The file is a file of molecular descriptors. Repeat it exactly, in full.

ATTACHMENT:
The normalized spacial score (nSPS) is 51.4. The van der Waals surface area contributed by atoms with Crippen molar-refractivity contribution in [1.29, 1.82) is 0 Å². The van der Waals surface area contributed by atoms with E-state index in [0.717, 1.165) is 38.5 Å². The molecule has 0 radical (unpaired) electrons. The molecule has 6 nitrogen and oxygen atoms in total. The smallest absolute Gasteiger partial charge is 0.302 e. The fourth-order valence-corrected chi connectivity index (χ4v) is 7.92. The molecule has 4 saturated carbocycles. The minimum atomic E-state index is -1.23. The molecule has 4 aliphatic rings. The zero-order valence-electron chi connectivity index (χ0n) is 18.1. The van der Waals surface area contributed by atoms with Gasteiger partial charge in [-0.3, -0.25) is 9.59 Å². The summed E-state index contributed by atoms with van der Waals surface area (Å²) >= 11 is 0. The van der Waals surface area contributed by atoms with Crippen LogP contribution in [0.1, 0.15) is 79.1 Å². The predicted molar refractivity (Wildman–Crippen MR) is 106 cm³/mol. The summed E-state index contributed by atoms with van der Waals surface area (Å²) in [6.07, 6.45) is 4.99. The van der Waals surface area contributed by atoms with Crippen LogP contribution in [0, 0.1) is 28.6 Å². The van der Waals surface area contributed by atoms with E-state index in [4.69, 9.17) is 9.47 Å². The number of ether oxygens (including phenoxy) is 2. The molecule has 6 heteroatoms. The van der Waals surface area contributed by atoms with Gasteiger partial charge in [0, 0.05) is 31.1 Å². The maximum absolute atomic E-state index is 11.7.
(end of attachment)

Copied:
The normalized spacial score (nSPS) is 51.4. The van der Waals surface area contributed by atoms with Crippen molar-refractivity contribution in [1.29, 1.82) is 0 Å². The van der Waals surface area contributed by atoms with E-state index in [0.717, 1.165) is 38.5 Å². The molecule has 0 radical (unpaired) electrons. The molecule has 6 nitrogen and oxygen atoms in total. The smallest absolute Gasteiger partial charge is 0.302 e. The fourth-order valence-corrected chi connectivity index (χ4v) is 7.92. The molecule has 4 saturated carbocycles. The minimum atomic E-state index is -1.23. The molecule has 4 aliphatic rings. The zero-order valence-electron chi connectivity index (χ0n) is 18.1. The van der Waals surface area contributed by atoms with Gasteiger partial charge in [-0.3, -0.25) is 9.59 Å². The summed E-state index contributed by atoms with van der Waals surface area (Å²) >= 11 is 0. The van der Waals surface area contributed by atoms with Crippen LogP contribution in [0.1, 0.15) is 79.1 Å². The predicted molar refractivity (Wildman–Crippen MR) is 106 cm³/mol. The summed E-state index contributed by atoms with van der Waals surface area (Å²) in [6.07, 6.45) is 4.99. The van der Waals surface area contributed by atoms with Crippen LogP contribution in [0, 0.1) is 28.6 Å². The van der Waals surface area contributed by atoms with E-state index in [4.69, 9.17) is 9.47 Å². The number of ether oxygens (including phenoxy) is 2. The molecule has 6 heteroatoms. The van der Waals surface area contributed by atoms with Gasteiger partial charge in [0, 0.05) is 31.1 Å². The maximum absolute atomic E-state index is 11.7.